Also many fair points and none that I disagree with. I didn't note above that IMO the 748 was in many ways a spoiler by Boeing to try and mud the A380 market. Perhaps it worked by keeping it at the size it is. We might never know.Fair pointsMany in the industry said years ago before it even hit the skys that it is going against industry trends with Boeing also of the same view that the future is in twin jets and only kept the B747 program going more for its freighter customers than passenger. The last passenger B747 left the assembly line a year or so ago. You'd have to wonder with shrinking 747 orders what sort of presentation the guys did to the board to get it approved.I think you're being a bit too generous to Boeing here - they went into the 748 with a pretty strong passenger commitment, but i think what serendipitously worked for them is that the 747 design has the range and strength to also do freight, whereas the A380 was designed for passenger only and freight was never a serious consideration in the A380 design. IMO Boeing lucked in that they could still make freighters, but even so, the 777 freighters can do a better job and with he numbers of second hand 777s coming up soon, id be thinking that a P2F program will also come,
Tough times ahead for Airbus!
Also, I think Airbus are now looking better. Without the A380 to focus on they can tweak the A350 into longer range variants that don't have to work about competing with the A380. So many resources in the A380 program can now be thrown at the A350 (and A330/A220 to some extent) and really make those frames work well.
Boeing knew the 747 pax was on borrowed time. They had previously gone to the market and asked about a fully DD 747 and got limited interest that didn't justify the cost. The 747-8i seating is only marginal (10% more) increase over the 777 and the airlines were telling them 2 engines are cheaper than 4.
So if you want a 4 engine plane to stack up on economics it needs to be +600, maybe even 700 people. No one wants a 3 engine plane so that's out and building a DD plane with 4 x GE90's (777 engine) hanging off it would probably see the wing structural engineers run for cover. To go for an engine between that of 747 and 777 forces the engine suppliers to invest in new model engine designed for one plane, read cost.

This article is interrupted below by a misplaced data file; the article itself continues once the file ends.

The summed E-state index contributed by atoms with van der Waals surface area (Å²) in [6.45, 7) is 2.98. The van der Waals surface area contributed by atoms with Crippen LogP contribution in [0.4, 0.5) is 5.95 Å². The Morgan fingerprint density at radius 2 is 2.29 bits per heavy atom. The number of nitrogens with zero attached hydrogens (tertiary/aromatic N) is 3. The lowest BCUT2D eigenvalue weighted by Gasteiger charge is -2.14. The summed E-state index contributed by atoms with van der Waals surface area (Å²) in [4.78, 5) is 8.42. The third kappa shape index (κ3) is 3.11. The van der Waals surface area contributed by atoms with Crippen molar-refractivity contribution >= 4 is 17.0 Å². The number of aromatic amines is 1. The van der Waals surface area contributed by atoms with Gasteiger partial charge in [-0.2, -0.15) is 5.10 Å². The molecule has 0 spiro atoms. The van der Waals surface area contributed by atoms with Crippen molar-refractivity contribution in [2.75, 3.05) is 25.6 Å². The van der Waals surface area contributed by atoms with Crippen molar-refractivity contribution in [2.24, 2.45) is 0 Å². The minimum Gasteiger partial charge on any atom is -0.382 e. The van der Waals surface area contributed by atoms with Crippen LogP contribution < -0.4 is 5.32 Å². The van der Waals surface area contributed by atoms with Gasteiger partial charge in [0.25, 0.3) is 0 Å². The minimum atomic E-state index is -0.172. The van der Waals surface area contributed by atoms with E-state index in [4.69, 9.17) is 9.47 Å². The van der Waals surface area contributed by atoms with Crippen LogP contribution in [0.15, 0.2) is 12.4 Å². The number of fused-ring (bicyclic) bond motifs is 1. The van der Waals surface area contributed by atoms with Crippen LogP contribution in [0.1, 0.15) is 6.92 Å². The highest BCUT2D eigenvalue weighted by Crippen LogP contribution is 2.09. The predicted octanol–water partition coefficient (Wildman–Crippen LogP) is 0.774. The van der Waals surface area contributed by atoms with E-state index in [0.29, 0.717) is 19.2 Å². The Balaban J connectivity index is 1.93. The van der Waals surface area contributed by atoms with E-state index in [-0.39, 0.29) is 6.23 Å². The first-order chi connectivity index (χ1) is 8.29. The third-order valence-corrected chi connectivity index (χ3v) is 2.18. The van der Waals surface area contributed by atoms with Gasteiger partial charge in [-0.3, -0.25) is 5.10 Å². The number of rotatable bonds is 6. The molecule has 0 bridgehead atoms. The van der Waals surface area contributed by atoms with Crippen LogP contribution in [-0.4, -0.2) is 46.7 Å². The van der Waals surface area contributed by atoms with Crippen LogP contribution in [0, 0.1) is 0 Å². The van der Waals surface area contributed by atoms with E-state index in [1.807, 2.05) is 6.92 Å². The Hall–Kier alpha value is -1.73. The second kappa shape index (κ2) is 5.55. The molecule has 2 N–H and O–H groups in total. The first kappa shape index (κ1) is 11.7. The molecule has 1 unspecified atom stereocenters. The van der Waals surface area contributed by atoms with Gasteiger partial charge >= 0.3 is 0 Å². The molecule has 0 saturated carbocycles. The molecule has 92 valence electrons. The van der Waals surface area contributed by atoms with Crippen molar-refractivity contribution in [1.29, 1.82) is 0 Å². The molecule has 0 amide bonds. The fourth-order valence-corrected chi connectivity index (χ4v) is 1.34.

I suspect the 47 or so orders they got for the 747-8i was purely by airlines that couldn't get a A380 in the time frame needed, adding to their existing 747 fleet, and/or not comfortable with such a large investment or confidence for Airbus to deliver in time and this was true as the A380 was delayed a few years.
For Boeing the 747-8i was a low risk investment. They had the basic tried and trusted platform design from 747-400 and they had an existing a reliable customer base for the Freighter version to under write some of the investment required for the 747-8i. They also knew that there would be a few orders at least for Presidential planes, both US and foreign especially if word got out the 747 production is coming to an end as many heads of state will only travel in four engine planes and the A380 is too over the top. As it was the Boeing 747 manufacturing rate was actually linked to the expected US Presidential planes required in originally 2023 to 2025 with these two planes likely the end of the 747 production. However this changed when the Air Force agreed to use the two unsold planes that have never left Boeing's custody which will now be partially dismantled and rebuilt some enormous cost (I assume nothing changed on this).
Additional evidence that Boeing did not see a bright future for the 747 is that the 747 was never part of their Yellowstone project, ie three new cleansheet air-frames by 2030. 787, 777-X and a new 737. However it looks like it will now be four new airframes with Boeing investigating a new 767 to take on the A330.
Anyway, it looks like there are about 20 more 747's to build at roughly one every 2mths and that will be it. I was at Boeing in 2003 and they were building then one every 6 days, down from 2-3 week and they thought that was slow.
The problem with the A350, is how much more tweaking does it have left in it, its only a few metres shorter than 777. Can yu extend without the tail hitting on take off? Not challenging, just asking.
Re A350 - I've avoided the threads on that at airliners.net but might have to dive in now and see what it's about. From what I know about QF's project Sunrise it is not as large as the 777 but comes close and so might be able to occupy a niche below that and above the A330 which is itself just above the 787 fleets. There are many subypes in this category, and perhaps the solution is to go smaller with the A350 and do away with making new A330 models thereby dominating that size range?